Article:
Mortgage rates fell again for the umpteenth time this year, with the 30-year fixed slipping to 3.09 percent, the lowest ever in Bankrate’s weekly survey of large banks.
The news comes on the same day that the Federal Reserve announced it will hold interest rates steady at near zero and indicated plans to keep them there for at least three more years. The Fed’s move to keep rates low has sent the cost of borrowing for everything from mortgages to cars to depths not seen since the 1950s.
“Low interest rates are candy for stock market investors and the Fed just set the whole bucket of goodies on the front porch,” says Greg McBride, CFA, Bankrate chief financial analyst. “But savers and retirees have gotten their feet stomped on when the Fed cut rates to zero, and now been kicked in the shin by saying they won’t be in a hurry to corral inflation when it materializes.”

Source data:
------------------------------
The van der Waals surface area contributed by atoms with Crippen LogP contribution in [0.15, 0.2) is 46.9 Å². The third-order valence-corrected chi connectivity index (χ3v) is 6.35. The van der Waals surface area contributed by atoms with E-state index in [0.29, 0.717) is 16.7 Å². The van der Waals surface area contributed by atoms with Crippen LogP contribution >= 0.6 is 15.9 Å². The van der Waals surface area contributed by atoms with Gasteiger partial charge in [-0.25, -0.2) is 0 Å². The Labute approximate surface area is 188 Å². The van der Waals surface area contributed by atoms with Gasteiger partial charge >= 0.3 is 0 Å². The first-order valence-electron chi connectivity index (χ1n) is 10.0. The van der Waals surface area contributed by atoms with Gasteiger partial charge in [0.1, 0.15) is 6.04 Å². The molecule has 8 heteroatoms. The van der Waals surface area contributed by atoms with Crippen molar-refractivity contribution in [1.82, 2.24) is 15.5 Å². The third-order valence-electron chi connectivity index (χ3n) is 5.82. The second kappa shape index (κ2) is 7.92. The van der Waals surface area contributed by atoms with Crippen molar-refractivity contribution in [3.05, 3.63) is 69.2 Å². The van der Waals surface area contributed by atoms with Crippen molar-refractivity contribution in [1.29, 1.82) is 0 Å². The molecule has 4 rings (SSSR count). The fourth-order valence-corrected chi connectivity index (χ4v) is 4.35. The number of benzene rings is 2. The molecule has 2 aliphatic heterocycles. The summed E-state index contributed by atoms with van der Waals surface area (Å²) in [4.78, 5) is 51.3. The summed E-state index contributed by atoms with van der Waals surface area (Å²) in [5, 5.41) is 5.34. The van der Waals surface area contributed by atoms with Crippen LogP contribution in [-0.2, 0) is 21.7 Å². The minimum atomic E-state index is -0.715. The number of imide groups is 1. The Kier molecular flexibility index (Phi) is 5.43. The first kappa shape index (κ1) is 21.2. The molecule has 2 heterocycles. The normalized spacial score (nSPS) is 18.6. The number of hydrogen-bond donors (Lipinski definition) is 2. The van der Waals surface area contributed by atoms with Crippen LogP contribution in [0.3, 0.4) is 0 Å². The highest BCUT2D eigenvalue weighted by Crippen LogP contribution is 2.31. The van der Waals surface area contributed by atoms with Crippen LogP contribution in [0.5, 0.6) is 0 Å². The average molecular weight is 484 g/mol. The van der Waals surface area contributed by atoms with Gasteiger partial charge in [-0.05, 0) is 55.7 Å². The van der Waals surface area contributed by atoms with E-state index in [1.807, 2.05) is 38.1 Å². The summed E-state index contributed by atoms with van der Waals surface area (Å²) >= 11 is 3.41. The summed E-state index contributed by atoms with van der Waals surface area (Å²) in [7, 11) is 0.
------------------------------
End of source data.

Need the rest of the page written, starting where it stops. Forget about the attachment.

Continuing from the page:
Mortgage rates aren’t set by the Fed. They tend to track the 10-year Treasury rate, which has plumbed new lows this year as the pandemic wreaked havoc on the economy. The 10-year traded today at 0.685 percent after starting 2020 at about 1.9 percent.
Meanwhile, Fannie Mae, the government-sponsored agency, said today that mortgage lending this year is expected to reach an all-time high of $3.9 trillion.
“We continue to believe that a low-rate environment will support refinance demand over the forecast horizon,” Fannie Mae said in a statement. “At the current interest rate of 2.86 percent, we estimate that nearly 69 percent of outstanding first-lien loan balances have at least a half-percentage point incentive to refinance.”
Fannie’s rates do not include points and some other fees that Bankrate includes in its survey.